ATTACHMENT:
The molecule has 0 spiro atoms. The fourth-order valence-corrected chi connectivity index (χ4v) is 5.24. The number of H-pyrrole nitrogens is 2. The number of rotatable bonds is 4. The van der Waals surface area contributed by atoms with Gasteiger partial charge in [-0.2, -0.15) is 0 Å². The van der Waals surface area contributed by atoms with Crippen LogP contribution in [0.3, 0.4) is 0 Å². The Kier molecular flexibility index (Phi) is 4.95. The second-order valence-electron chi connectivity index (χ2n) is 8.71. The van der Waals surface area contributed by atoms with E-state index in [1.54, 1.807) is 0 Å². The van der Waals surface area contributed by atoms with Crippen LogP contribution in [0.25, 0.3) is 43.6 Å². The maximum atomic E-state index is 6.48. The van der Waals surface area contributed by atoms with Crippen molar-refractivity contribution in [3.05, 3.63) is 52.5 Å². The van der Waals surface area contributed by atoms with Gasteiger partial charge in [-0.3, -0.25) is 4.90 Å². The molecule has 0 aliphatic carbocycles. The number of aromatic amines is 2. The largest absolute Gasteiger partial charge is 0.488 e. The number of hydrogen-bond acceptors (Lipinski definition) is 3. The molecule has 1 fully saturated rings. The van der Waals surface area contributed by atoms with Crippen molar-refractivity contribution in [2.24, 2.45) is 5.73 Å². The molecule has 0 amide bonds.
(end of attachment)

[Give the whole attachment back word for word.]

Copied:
The molecule has 0 spiro atoms. The fourth-order valence-corrected chi connectivity index (χ4v) is 5.24. The number of H-pyrrole nitrogens is 2. The number of rotatable bonds is 4. The van der Waals surface area contributed by atoms with Gasteiger partial charge in [-0.2, -0.15) is 0 Å². The van der Waals surface area contributed by atoms with Crippen LogP contribution in [0.3, 0.4) is 0 Å². The Kier molecular flexibility index (Phi) is 4.95. The second-order valence-electron chi connectivity index (χ2n) is 8.71. The van der Waals surface area contributed by atoms with E-state index in [1.54, 1.807) is 0 Å². The van der Waals surface area contributed by atoms with Crippen LogP contribution in [0.25, 0.3) is 43.6 Å². The maximum atomic E-state index is 6.48. The van der Waals surface area contributed by atoms with Crippen molar-refractivity contribution in [3.05, 3.63) is 52.5 Å². The van der Waals surface area contributed by atoms with Gasteiger partial charge in [-0.3, -0.25) is 4.90 Å². The molecule has 0 aliphatic carbocycles. The number of aromatic amines is 2. The largest absolute Gasteiger partial charge is 0.488 e. The number of hydrogen-bond acceptors (Lipinski definition) is 3. The molecule has 1 fully saturated rings. The van der Waals surface area contributed by atoms with Crippen molar-refractivity contribution in [2.24, 2.45) is 5.73 Å². The molecule has 0 amide bonds.